Comment: The horrible truth about the badger cull

By Dominic Dyer

And so the results are in. At least, the ones we can actually get hold of.

Statistics, costs and opinions have been calculated about Defra's badger culls from last year. An independent expert panel will be meeting (or already have) to look at the aims of the policy, and whether they were met. Then environment minister Owen Paterson will decide whether or not to roll out the cull to other parts of the country.
Whether or not he'll take notice of those statistics, costs and opinions is another matter. But for the record, here's Care for the Wild's report on the badger cull.

First Impressions

To start with, Defra did all it could to blame badgers as being the prime cause of TB in cattle. In fact the vast majority of TB infections are between cattle, which are often housed in large numbers in sheds and moved around the country (over 13 million a year) with poor biosecurity, control movements and TB testing regimes.

In reality the poor badger has been the victim of industrial pollution on a huge scale from the most intensive livestock industry in Europe. It's the cattle which have infected the badgers with TB and despite claims from Owen Paterson that the transmission rate from badgers to cattle is 50% (a figure based on a mathematical model), the true level of TB transmission is likely to be far lower. And again, if cattle had been managed properly, the few badgers with the disease wouldn't have got sick in the first place.

We are then told by Defra that bovine TB is the biggest crisis facing the UK farming industry and unless we kill badgers it will end up costing the tax payer over £1billion over the next decade. In reality the level of compensation paid to farmers for cattle prematurely slaughtered due to TB runs to around £30 million a year, over £10 million of which is recovered by the Treasury as a result of the sale of TB meat into the food chain, without labelling or traceability.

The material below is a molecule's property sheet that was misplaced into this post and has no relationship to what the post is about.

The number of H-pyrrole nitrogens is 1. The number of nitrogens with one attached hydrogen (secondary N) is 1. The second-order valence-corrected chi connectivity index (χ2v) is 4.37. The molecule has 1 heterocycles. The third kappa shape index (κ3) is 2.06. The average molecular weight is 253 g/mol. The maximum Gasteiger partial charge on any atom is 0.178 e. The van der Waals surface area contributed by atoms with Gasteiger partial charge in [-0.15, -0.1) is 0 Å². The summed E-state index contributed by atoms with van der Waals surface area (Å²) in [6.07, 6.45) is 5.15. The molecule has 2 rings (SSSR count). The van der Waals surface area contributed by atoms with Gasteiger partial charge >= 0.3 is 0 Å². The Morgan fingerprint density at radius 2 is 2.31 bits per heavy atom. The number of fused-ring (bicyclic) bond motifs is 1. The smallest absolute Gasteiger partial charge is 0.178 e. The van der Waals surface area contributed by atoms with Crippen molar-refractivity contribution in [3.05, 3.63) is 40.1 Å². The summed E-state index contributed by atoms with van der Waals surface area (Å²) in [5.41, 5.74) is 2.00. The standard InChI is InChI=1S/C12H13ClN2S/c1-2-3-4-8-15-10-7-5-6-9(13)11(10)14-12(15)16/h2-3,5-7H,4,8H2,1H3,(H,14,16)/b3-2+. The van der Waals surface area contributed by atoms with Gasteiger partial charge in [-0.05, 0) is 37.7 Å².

Further, over the last year these costs have started to decline as the number of cattle slaughtered for TB has dropped by almost ten per cent –  a result of tighter biosecurity, controlled movements and TB testing systems forced on the UK government by the European Commission.

Owen Paterson has also made it a key goal to demonise badgers by spreading false fears over the level of TB within the badger population. He regularly talking in the media of 'super excreters' exploding with disease and infecting cattle at a rapid rate. In reality, of over 11,000 badgers killed in the randomised badger cull trial by the last Labour government, only 1.5% had extensive, severe signs of disease.

This was the key reason why Defra would not test any of the badgers killed during the pilot culls for TB, as they knew the results would show a very low level of disease. In Wales where over 1,100 badgers were vaccinated against TB in 2013, none were removed because they were visibly sick with the disease despite being in a TB hotspot.

And then last month – oops – Defra announced that they had 'significantly overstated' the number of farms with TB over the last couple of years. The very ground on which the cull was built has crumbled from beneath it.


Then we come to the cost justification for culling over vaccination. In the run up to the badger culls in 2013, Owen Paterson did all he could to undermine the Welsh government’s badger vaccination programme on both cost and effectiveness grounds. He claimed that free shooting of badgers at night would be the most effective and humane way of removing large numbers of badgers at a much lower cost than trapping and vaccination.